Women produce results, survey shows
Recognising the credentials of female employees was not only a matter of social justice but also made good business and investment sense, a recent study from Thomson Reuters Research has found.
Its report, 'Women in the Workplace', studied more than 2,600 large and mid-cap publicly traded corporations globally, and found that companies with a higher proportion of female managers tended to perform better in times of market turmoil.
Last year, companies listed on the Stoxx Europe 600 with more than 30 female managers or board members outperformed their peers during the second half when the market became more volatile.
Similar results in the benchmark indices could be detected.
Healthcare, cyclical consumer goods and services, and financial industries were most willing to offer women managerial positions.
For example, in 2005, women made up 28 per cent of managers in the financial services sector, but the rate rose to 33 per cent in 2010.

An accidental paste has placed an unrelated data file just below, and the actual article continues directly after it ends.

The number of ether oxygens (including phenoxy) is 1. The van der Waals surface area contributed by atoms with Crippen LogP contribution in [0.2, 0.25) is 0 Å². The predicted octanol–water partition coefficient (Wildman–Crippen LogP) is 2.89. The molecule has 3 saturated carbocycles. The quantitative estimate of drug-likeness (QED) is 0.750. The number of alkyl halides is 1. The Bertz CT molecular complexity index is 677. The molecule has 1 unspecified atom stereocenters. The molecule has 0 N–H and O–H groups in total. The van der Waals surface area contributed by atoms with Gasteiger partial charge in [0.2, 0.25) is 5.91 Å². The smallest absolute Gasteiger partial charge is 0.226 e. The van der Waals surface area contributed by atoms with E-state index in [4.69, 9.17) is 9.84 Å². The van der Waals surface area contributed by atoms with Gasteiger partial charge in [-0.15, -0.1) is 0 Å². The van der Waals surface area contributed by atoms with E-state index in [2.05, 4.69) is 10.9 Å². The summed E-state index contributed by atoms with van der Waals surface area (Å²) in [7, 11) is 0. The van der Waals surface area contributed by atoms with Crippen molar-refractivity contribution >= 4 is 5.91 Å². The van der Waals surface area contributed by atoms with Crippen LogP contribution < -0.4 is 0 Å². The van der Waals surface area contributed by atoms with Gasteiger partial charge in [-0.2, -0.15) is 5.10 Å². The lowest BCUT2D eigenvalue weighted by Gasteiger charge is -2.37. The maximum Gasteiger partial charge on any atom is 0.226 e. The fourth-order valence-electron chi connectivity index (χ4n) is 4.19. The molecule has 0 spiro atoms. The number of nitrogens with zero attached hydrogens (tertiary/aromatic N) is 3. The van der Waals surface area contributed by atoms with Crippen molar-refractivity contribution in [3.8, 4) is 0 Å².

Regionally, European companies were more open about hiring women as middle management staff than US companies, the study found.
Hong Kong and China were comparatively opaque about how many women they employed.
In 2005, none of the 31 locally based companies disclosed the number of women in management. In 2010, five of the companies made the disclosure. Among them, 27 per cent of managers were female on average, although women made up 41 of the workforce.
The percentage of women managers in the financial sector in 2010, an increase of 5 per cent on the figure in 2005, the survey showed